'I have been wronged and my mother and four or five men lagged innocent and is my brothers and sisters and my mother not to be pitied also who has no alternative only to put up with the brutal and cowardly conduct of a parcel of big ugly fat-necked wombat headed big bellied magpie legged narrow hipped splaw-footed sons of Irish Bailiffs or english landlords which is better known as Officers of Justice or Victorian Police…
'Outlaw, murderer, self-proclaimed victim, Ned Kelly is an Australian icon. But who was he? Kelly’s extraordinary achievement is to have provided his own answer to that question. The Jerilderie Letter is his remarkable manifesto and a startling record of his voice.
'Kelly delivered his letter, which Joe Byrne had diligently written out, on Monday 10 February 1879, immediately after his gang had held up the Bank of New South Wales in Jerilderie. He gives an impassioned defence of his actions, condemns those who have wronged him, and sends a chilling warning to those who may yet defy him.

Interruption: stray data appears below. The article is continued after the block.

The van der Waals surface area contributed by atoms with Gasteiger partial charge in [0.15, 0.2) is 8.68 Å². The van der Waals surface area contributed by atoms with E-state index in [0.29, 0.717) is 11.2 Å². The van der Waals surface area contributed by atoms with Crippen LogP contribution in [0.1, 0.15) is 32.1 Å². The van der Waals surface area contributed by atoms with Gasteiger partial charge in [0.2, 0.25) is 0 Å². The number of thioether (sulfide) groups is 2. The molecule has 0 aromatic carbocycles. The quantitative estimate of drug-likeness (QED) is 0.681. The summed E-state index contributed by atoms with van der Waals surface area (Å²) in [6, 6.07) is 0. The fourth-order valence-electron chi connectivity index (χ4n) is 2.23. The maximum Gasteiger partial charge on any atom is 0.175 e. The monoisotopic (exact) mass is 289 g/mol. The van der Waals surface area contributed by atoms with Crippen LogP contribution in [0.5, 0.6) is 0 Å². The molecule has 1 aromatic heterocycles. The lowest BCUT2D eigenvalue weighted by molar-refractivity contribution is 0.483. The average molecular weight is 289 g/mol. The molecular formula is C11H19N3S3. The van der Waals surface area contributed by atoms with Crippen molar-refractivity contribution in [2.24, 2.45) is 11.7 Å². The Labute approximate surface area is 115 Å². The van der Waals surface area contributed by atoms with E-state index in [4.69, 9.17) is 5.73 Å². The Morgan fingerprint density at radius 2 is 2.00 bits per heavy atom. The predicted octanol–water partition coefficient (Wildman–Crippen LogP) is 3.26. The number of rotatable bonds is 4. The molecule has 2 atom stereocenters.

'This illustrated edition, transcribed from the manuscript now housed in the State Library of Victoria, includes a fascinating new introduction by the historian Alex McDermott. The Jerilderie Letter remains one of the most astonishing documents in Australian history.' (Publication summary)
Unit Suitable For
AC: Year 10 (NSW Stage 5)
Australian history, Australian identity, identity, justice, memory, morality, myth-making, rebellion
Critical and creative thinking, Ethical understanding, Information and communication technology, Literacy, Personal and social
'The Jerilderie Letter was written for publication, but it is not a work of literature. It is not history either as it makes no claim to objectivity. It has been called a confession, but it is not one, because the writer expresses no shame, no guilt and no repentance. It is kin to the speeches that once condemned men were allowed to make when they mounted the scaffold where they were to die, in which they told their versions of the events that had led them to that point. The letter’s author, notorious bushranger Ned Kelly, knew when he composed it that he was certain to hang.' (Introduction)
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